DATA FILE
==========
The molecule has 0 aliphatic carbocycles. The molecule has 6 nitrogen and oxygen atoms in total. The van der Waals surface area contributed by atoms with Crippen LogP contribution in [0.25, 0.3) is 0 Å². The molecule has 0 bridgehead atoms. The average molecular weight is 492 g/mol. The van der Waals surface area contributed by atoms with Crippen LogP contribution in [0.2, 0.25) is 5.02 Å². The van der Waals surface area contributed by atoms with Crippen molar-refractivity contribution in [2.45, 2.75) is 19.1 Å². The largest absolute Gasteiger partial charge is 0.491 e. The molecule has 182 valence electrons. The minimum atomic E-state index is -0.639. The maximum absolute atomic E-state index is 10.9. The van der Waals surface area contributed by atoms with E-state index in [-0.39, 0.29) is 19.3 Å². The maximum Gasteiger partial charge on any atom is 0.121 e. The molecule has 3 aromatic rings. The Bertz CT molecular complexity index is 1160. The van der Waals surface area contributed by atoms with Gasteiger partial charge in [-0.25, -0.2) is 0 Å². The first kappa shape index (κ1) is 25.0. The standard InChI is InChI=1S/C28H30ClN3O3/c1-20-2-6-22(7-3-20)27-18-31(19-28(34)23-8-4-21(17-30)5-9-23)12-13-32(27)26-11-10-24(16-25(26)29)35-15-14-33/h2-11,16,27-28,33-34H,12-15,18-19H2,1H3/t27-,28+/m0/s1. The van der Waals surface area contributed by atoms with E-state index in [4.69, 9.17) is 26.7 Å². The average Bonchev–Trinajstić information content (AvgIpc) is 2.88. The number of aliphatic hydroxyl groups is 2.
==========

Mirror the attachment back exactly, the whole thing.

The molecule has 0 aliphatic carbocycles. The molecule has 6 nitrogen and oxygen atoms in total. The van der Waals surface area contributed by atoms with Crippen LogP contribution in [0.25, 0.3) is 0 Å². The molecule has 0 bridgehead atoms. The average molecular weight is 492 g/mol. The van der Waals surface area contributed by atoms with Crippen LogP contribution in [0.2, 0.25) is 5.02 Å². The van der Waals surface area contributed by atoms with Crippen molar-refractivity contribution in [2.45, 2.75) is 19.1 Å². The largest absolute Gasteiger partial charge is 0.491 e. The molecule has 182 valence electrons. The minimum atomic E-state index is -0.639. The maximum absolute atomic E-state index is 10.9. The van der Waals surface area contributed by atoms with E-state index in [-0.39, 0.29) is 19.3 Å². The maximum Gasteiger partial charge on any atom is 0.121 e. The molecule has 3 aromatic rings. The Bertz CT molecular complexity index is 1160. The van der Waals surface area contributed by atoms with Gasteiger partial charge in [-0.25, -0.2) is 0 Å². The first kappa shape index (κ1) is 25.0. The standard InChI is InChI=1S/C28H30ClN3O3/c1-20-2-6-22(7-3-20)27-18-31(19-28(34)23-8-4-21(17-30)5-9-23)12-13-32(27)26-11-10-24(16-25(26)29)35-15-14-33/h2-11,16,27-28,33-34H,12-15,18-19H2,1H3/t27-,28+/m0/s1. The van der Waals surface area contributed by atoms with E-state index in [4.69, 9.17) is 26.7 Å². The average Bonchev–Trinajstić information content (AvgIpc) is 2.88. The number of aliphatic hydroxyl groups is 2.